Not enough info to be sure of what the next steps should be, but did you check and adjust if necessary any BIOS options relating to that old disk?
For example, if the BIOS didn't auto-detect drive geometry correctly (heads/cylinders/sectors) - and set exactly the same geometry parameters as on the original motherboard, then the partition is set wrong and it doesn't recognize the format - and what you would see is the operating system showing you a blank disk and asking if you wanted to format it. Which is what you describe. Making changes to the old disk (formatting, writing files to it, etc.) can result in lost data, so avoid that unless all hope is gone.
The BIOS needs to be set correctly before going much further. If you're certain (or as certain as you can be) that the drive settings are correct in the BIOS, then I'd just disconnect the new drive (to protect it from data loss), disconnect the old drive, set it as master, and connect it to the port where the new drive was. Check BIOS, save changes, reboot if changes were made, and see if it tries to load the operating system that was on the old drive. If it does get this far, it'll puke up a bunch of errors (because none of the new motherboard drivers or disk controller drivers are installed on the old drive). But that's ok because if you see all that, then your data is probably intact and you just need to re-combobulate your system. :)
So, if you get that far.. disconnect old drive, leave as master and connect it to the *other* (Secondary) PATA port on your motherboard... where your CD/DVD is possibly connected to now. Set the CD/DVD as slave to the old drive's Master (on Secondary controller or controller #2). Plug in the new drive back to it's original port and at the same settings (Master on PATA Primary controller 1, most likely). Recheck the BIOS, save changes, and restart... and hopefully you have drive c: (new drive), drive d: (old drive) and drive e: (CD or DVD drive).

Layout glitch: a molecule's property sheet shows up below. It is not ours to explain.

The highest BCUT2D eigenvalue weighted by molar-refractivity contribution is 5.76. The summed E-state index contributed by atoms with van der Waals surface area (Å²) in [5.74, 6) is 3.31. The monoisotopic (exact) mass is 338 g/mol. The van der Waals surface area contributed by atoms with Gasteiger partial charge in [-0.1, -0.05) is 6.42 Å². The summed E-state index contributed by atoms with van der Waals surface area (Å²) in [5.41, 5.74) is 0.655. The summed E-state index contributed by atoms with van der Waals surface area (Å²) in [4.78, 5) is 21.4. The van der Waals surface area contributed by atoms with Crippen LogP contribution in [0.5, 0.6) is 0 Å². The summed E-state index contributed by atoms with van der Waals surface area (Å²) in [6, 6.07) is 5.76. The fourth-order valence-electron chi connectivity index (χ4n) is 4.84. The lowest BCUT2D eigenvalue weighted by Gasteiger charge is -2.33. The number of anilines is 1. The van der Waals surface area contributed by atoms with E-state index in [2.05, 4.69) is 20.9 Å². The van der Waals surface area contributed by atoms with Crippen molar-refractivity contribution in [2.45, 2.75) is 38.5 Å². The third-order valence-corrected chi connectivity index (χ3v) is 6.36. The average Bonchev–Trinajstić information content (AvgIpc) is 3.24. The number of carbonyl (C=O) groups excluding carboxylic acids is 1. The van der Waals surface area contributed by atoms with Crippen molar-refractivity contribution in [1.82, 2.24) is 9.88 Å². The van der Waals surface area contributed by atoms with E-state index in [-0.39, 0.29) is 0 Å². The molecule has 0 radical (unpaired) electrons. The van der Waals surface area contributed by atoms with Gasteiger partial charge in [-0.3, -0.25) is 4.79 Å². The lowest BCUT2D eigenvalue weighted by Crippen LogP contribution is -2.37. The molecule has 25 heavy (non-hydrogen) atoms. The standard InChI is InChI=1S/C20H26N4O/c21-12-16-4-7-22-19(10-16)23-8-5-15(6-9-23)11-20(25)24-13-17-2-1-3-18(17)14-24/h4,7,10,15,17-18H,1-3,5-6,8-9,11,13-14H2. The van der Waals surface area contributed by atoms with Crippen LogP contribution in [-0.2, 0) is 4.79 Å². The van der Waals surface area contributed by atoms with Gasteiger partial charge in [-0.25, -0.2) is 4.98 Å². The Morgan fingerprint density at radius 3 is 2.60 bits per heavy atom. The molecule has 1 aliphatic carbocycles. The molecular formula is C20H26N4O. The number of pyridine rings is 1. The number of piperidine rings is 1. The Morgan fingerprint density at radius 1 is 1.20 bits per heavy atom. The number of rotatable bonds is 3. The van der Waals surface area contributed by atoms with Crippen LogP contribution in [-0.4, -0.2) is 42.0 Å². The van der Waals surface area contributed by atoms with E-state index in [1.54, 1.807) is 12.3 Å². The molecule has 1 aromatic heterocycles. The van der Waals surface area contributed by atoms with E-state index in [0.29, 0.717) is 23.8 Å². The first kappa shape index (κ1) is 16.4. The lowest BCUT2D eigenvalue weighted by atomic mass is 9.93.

Hope this helps. Bottom line is that if your system sees a drive D: now, then it's likely recoverable - and likely just an issue with BIOS configuration of the drive's geometry.
If that doesn't let you recover everything, and your certain (or as certain as possible) the old drive's settings in the BIOS are accurate, then you can use data recover tools, like this:http://www.cgsecurity.org/wiki/TestDisk
to see what you can get back. It works well - but you can also lose data with any recovery tool, and they tend to be targetted towards technicians and not very user-friendly, so go slow/careful and you get stuff back. Like I did last month when a process I ran deleted my program files folder...